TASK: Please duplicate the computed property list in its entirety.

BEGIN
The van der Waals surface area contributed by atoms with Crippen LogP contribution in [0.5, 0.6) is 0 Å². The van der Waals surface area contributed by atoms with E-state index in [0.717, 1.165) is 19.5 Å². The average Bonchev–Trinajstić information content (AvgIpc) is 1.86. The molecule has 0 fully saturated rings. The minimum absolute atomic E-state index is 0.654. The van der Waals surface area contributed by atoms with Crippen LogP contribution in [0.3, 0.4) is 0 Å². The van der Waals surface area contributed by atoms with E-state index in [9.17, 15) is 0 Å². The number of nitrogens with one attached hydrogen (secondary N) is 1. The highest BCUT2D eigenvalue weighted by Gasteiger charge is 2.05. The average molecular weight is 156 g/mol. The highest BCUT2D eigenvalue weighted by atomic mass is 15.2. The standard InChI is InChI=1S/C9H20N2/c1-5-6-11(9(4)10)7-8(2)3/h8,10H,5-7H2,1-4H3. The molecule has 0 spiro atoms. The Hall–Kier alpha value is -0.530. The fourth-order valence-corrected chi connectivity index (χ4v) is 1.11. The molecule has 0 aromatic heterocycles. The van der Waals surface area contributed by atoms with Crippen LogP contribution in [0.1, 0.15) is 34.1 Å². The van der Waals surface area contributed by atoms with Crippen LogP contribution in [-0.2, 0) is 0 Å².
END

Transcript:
The van der Waals surface area contributed by atoms with Crippen LogP contribution in [0.5, 0.6) is 0 Å². The van der Waals surface area contributed by atoms with E-state index in [0.717, 1.165) is 19.5 Å². The average Bonchev–Trinajstić information content (AvgIpc) is 1.86. The molecule has 0 fully saturated rings. The minimum absolute atomic E-state index is 0.654. The van der Waals surface area contributed by atoms with Crippen LogP contribution in [0.3, 0.4) is 0 Å². The van der Waals surface area contributed by atoms with E-state index in [9.17, 15) is 0 Å². The number of nitrogens with one attached hydrogen (secondary N) is 1. The highest BCUT2D eigenvalue weighted by Gasteiger charge is 2.05. The average molecular weight is 156 g/mol. The highest BCUT2D eigenvalue weighted by atomic mass is 15.2. The standard InChI is InChI=1S/C9H20N2/c1-5-6-11(9(4)10)7-8(2)3/h8,10H,5-7H2,1-4H3. The molecule has 0 spiro atoms. The Hall–Kier alpha value is -0.530. The fourth-order valence-corrected chi connectivity index (χ4v) is 1.11. The molecule has 0 aromatic heterocycles. The van der Waals surface area contributed by atoms with Crippen LogP contribution in [0.1, 0.15) is 34.1 Å². The van der Waals surface area contributed by atoms with Crippen LogP contribution in [-0.2, 0) is 0 Å².